Tuesday, 12 April 2016

Sushi Chef Sushi Making Kit

So, this review was actually planned but finding the time to get this up was a nightmare almost, but on a day off from work and home alone, I found the time to make this, which was actually 3 hours. This one i've really liked doing minus the fact that i nearly burnt my nose on Wasabi. But the long video review is below.

You can buy it HERE if you like. 

The outer Box. 

Now this has a sophisticated design which the box really does show off what is included as well as extras that would suit the kit very well. The back has tiny ingrediants sticker which makes all the difference with how presentable the thing is and it makes it look like its a need to ignore. Also the sides of the boxes are pretty basic minus a EAN code and Importer to join an oct 2017 expiring sticker. 

The top of the box

The sides of the box

The other side feat stickers

The bottom of the box has a ingredients list which is actually quite tiny

Unwrap a sushi kit

With that in mind, it was time to unbox the thing and see whats inside, which was a sealed range of bits that were ideal to make sushi such as:

  • Bamboo Rolling Mat
  • Rice Vinegar
  • Rice Paddle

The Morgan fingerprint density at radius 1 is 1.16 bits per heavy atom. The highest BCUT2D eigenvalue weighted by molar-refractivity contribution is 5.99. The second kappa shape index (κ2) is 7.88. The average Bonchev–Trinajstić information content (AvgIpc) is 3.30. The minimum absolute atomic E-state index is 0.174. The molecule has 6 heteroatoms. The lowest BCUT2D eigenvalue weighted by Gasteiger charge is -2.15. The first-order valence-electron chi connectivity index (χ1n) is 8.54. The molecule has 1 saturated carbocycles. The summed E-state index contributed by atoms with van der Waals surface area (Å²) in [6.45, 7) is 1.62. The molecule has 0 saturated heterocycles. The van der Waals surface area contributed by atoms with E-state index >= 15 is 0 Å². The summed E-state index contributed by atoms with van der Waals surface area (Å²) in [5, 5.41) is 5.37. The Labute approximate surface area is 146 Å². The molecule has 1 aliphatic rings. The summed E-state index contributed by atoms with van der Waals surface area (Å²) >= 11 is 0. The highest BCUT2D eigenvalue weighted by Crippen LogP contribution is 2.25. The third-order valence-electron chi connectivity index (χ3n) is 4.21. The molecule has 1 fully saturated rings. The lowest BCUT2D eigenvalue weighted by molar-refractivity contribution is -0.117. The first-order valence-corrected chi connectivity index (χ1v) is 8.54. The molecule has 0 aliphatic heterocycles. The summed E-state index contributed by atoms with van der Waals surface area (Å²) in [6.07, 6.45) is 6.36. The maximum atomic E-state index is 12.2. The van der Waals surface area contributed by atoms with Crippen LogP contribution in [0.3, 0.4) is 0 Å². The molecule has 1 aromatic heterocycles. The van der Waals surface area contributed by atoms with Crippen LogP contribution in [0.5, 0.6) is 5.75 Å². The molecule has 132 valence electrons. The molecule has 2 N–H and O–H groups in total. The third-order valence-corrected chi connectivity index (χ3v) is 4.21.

• Sushi Vinegar
  • A cookbook 
  • Wasabi Powder
  • Ginger
  • Nori Rolls
  • Dark Soy Sauce
Which it was layed out in a nice position in the box, it worked in a nice way, which allowed me to get the items out in a neat way. Maybe the book was bent but it still was packaged nicely. 

Lift the box up and this appears 

Unpack it and this is the contents

for people that like the bright pics. 

Making the required rice

Now i browsed the cookbook and it was quite full of information that was nicely detailed as well as the fact that there were a nice variance of recipies from traditional sushi to Japanese omelettes. There was one recipe that most things referenced, Sushi Rice. Now this was not as easy as it says and i improvised which worked reasonably well. To be honest the steps were a bit confusing with the wash and mix the rice but i'll simplify the recipe. 

  1. Pour rice into a bowl, about 2 cups full
  2. Pour 2 cups full of water into same bowl
  3. Mix the contents with your hands and 
  4. when water is really cloud, empty bowl into a siv (i tried) or strainer and then drain the water out. 
  5. Pour the rice into the bowl 
  6. Pour water into bowl
  7. Repeat steps 4 5 and 6 until there water is not cloudy or until you really cba to do it anymore. 
  8. Put rice and water into saucepan that fits lit
  9. Put cooker hob on mark 3 or 4 (a medium heat).
  10. Let it boil for 10 minutes
  11. Raise the heat to high for 2 minutes
  12. Lower it back to med high for 10 minutes
  13. Put off hob and let it cool down with lid in for 10 minutes
  14. When cooler take lid off, get rice into a plastic container or bowl. plastic else the metal and vinegar make it dangerous to eat from the books hints. 
  15. Use the paddle to ease the rice about until its smooth
  16. Pour some Sushi Vinegar on and keep paddling